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FIBGAR / Articles  / EU Whistleblowing Directive: new report from the European Commission

EU Whistleblowing Directive: new report from the European Commission

On 3 July 2024, the Commission adopted a report assessing the implementation and application of Directive (EU) 2019/1937 of the European Parliament and of the Council of 23 October 2019 on the protection of persons who report breaches of Union law.

Whistleblowers are important actors in national and European efforts to detect, investigate and tackle corruption: their exposés have brought to light irregularities in public and private organisations. By exercising their freedom of expression, protected by Article 11 of the EU Charter of Fundamental Rights, they contribute to the enforcement of national and European laws.

It is essential to ensure that they are adequately protected from personal, professional or legal reprisals, to the detriment of their own and their families’ fundamental freedoms and rights.

Therefore, in December 2019, Directive (EU) 2019/1937 of the European Parliament and of the Council on the “Protection of persons reporting breaches of Union law” entered into force, marking a turning point in a field characterised by the presence of deficient and fragmented national regulations, establishing minimum standards of protection.

The Directive requires Member States to ensure that: (i) whistleblowers have at their disposal effective channels to report breaches of EU rules confidentially, both internally (within an organisation) and externally (to a competent authority), (ii) whistleblowers’ reports are properly investigated and acted upon by the organisations and competent authorities; and that (iii) whistleblowers are protected from retaliation.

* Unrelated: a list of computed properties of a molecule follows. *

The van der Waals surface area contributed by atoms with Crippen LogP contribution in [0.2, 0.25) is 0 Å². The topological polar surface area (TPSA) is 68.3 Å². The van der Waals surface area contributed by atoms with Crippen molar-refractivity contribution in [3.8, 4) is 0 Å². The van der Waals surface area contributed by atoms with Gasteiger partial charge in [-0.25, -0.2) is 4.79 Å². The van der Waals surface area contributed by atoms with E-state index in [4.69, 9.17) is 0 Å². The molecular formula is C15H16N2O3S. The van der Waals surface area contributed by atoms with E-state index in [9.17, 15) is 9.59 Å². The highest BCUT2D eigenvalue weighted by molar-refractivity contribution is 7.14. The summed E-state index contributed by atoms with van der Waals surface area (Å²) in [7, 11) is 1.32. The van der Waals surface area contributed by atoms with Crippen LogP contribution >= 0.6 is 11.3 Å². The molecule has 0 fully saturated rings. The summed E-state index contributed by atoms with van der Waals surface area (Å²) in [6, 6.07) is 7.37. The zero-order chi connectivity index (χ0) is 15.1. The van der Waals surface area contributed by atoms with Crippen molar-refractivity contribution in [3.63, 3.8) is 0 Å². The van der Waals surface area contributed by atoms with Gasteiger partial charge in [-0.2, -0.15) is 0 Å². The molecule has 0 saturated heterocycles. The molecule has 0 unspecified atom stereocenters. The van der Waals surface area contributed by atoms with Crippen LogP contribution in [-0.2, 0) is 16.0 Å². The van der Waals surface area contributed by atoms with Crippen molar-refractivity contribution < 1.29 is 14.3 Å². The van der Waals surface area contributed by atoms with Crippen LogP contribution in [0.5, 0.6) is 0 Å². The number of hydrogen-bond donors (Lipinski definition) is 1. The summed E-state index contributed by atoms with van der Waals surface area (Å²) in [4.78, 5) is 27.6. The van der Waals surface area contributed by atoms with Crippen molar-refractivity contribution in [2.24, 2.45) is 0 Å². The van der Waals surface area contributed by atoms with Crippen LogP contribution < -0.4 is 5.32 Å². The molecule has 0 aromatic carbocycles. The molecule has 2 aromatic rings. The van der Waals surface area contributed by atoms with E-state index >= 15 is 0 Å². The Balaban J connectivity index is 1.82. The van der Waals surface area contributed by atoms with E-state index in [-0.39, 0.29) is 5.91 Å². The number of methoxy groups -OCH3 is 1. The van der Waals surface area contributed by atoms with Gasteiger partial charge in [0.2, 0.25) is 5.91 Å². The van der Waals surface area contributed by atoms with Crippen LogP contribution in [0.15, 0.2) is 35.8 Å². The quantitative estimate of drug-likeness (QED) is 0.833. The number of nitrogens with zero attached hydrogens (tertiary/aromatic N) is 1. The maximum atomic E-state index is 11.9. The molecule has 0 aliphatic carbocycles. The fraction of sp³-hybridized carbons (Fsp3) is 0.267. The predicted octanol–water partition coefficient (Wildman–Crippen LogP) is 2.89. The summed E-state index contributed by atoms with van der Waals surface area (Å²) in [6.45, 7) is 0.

The deadline for transposition of the text into national law expired on 17 December 2021. Despite many delays, almost all EU Member States have passed laws to transpose the Directive into national law.

The report finds that all Member States have transposed the Directive’s main provisions. A large majority of Member States have extended the Directive’s protection regime to other areas of national law. Several Member States have provided for additional measures of support, such as financial and psychological assistance to reporting persons.

However, according to the European Commission, the transposition needs to be improved on certain key areas, such as the material scope, the conditions for protection and the measures of protection against retaliation, in particular the exemptions from liability and the penalties.

Common problems which have impacted the transposition include restrictive definitions of breaches, mishandling anonymous reports, and inadequate protection for whistleblowers.

Moreover, the Commission regrets the overall very late transposition of the Directive, which led to infringement proceedings against 24 countries. These delays have chilled potential whistleblowers, undermining EU law enforcement.

Therefore, the Commission will keep pushing for compliance and assess the need for further measures by 2026. After a sufficient period of implementation, and no later than 2026, the Commission will submit to the European Parliament and the Council the report referred to in Article 27(3), assessing the functioning of the Directive and considering the need for additional measures, including amendments with a view to extending its scope to further EU acts or areas.